- Under File, in the ribbon menu, select Print, and click on Print: Show a print-friendly view
- Make sure that you keep the paper size at 8.5 x 11”
- Choose whether you want Portrait or Landscape
- Change the Page Margins to Narrow
- Set Scaling to No Scaling
- Open Format Options and make sure that Gridlines and Row and Column Headings are NOT checked
- Checkmark both Center on Page Horizontally and Vertically (optional)
- When you’re happy, click on the large green Print button located in the Page Setup menu at the very bottom
- Easy to use
- Lines up well
- No way to insert exact measurements
- Relies on an internet connection
- A lot of trial and error to get the photo enlarged to the proper size
Enlarge an Image For Tracing With Free Google Sheets Online
- Open your chrome browser and choose Google Sheets within the app drawer (located in the upper right next to your profile picture on the browser home screen)
- In the ribbon menu, click on Insert
- Find Image and click on the arrow to open a sub-menu
- Choose Insert Image Over Cells
- Click on Browse to open the images on your computer and select the photo you want to enlarge
- Click the image until you see the blue border with the blue squares in each corner and along each side
- Click and drag from a corner of the image (on one of the blue squares) to enlarge it while keeping the proportions correct
- Open the Print Dialog Box
- Keep the Paper Setting as 8.5 x 11” and choose either landscape or portrait
- Set the Scale to Normal (100%)
- Change the Margins to Narrow
- From this point on, it’s going to be trial and error. Knowing that each page is 8.5 x 11″ and there will be a margin around each page, figure out how many pieces of regular sized printer paper you’d need to cover your canvas. For example, my canvas is 16 x 20, so I know that I need my image to cover at least 2 + pieces of paper, both in width and height.
- Go into the Set Custom Page Breaks dialog and start clicking and dragging the little blue dots located on the right side of the image and the bottom
- Remember that there will still be a bit of a margin around each piece of paper to enlarge your photo so take that into consideration.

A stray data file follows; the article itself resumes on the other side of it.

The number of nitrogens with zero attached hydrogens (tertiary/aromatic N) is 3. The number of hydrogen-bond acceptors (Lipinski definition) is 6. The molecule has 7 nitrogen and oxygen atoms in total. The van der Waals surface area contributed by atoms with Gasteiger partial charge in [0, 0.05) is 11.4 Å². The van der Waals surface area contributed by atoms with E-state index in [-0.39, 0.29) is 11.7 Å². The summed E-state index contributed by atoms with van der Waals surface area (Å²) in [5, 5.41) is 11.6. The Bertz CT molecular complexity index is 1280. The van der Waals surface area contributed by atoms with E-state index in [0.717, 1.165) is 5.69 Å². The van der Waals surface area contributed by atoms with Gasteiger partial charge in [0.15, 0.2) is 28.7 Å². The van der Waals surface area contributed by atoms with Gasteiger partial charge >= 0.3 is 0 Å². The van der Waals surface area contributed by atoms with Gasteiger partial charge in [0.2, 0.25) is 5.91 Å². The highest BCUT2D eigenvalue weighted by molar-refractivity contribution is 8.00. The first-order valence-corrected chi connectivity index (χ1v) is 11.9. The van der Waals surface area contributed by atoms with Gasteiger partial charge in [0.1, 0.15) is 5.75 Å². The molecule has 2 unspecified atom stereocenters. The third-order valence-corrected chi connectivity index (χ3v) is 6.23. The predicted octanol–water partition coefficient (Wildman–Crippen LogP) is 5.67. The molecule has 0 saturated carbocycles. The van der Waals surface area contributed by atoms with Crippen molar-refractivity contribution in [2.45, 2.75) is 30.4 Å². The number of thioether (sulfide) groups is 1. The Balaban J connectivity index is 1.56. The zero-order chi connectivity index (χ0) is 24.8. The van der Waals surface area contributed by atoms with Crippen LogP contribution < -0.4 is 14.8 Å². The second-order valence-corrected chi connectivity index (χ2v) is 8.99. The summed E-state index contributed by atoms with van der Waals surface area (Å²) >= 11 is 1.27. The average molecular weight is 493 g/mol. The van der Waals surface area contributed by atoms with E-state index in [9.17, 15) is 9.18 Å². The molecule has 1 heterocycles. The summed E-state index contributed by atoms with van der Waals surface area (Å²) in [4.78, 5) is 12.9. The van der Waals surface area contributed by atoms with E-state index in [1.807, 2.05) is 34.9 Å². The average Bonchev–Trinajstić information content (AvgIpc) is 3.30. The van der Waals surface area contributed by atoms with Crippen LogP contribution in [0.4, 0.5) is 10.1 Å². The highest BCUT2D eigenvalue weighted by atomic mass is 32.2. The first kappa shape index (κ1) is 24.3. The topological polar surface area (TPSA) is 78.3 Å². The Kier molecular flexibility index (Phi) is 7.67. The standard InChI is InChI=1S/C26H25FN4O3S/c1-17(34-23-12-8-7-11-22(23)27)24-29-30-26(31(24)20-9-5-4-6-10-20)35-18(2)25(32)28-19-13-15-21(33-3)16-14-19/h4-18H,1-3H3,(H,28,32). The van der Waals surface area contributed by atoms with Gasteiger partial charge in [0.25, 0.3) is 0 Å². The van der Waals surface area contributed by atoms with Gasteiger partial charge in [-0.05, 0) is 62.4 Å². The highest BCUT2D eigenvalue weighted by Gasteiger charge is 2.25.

- When you’re finished estimating, click on Confirm Breaks
- Now that you’re back on the Print Settings page, take a look to see how many pages you have to print. If you think you’re pretty close to having the photo large enough, click on Next, located in the top right corner
- Go ahead and print
- Pages line up very well
- Super easy to use
- No way to set the exact size of the image
- A lot of trial and error
- Can only zoom out by 50%
- If image is larger than the area shown on spreadsheet, you have to click on a cell and then use up and down arrows
How To Assemble Enlarged Traceables
Now that you’ve got all of your pages printed off, how do you put them together? It’s fairly simple, but I’m going to share with you my process so you can get your resized image together in a jiffy.
- Have a copy of your photo nearby so you can use it as a reference to put your pages in the correct order
- Leave one side intact, both horizontally (top or bottom) and vertically (left or right), so you can either tape or glue your sheets of paper together easily
- Start by joining the top row of pages together using glue or tape (I prefer tape, so I don’t have to wait for the glue to dry)
- Continue joining each row of pages together until you’ve got them all together
- Attach the second row to the bottom of the first row
- Continue until all rows are attached, giving you one large image
- Add additional pieces of small tape to secure the papers to each other
- Flip the photo over and add more tape where needed
- Using scissors, cut off any remaining margins along the outside edge of the enlarged image
- Extra Tip: If you’re using tape to secure your pages together, make sure it’s transparent tape so you can easily see each shape and line when you’re ready to trace
Final Thoughts On Enlarging Reference Photos For Painting
When you know how to resize an image for tracing onto a canvas, you are no longer limited to paper-sized paintings.
You’ve learned how to enlarge an image without losing quality, three programs you can use to get the job done, and quickly assemble your printed pages to make one big traceable for painting.
Now that you know the steps involved in resizing an image to the size of your canvas get in there and start putting your newfound knowledge to good use and never miss out on painting epic masterpieces ever again!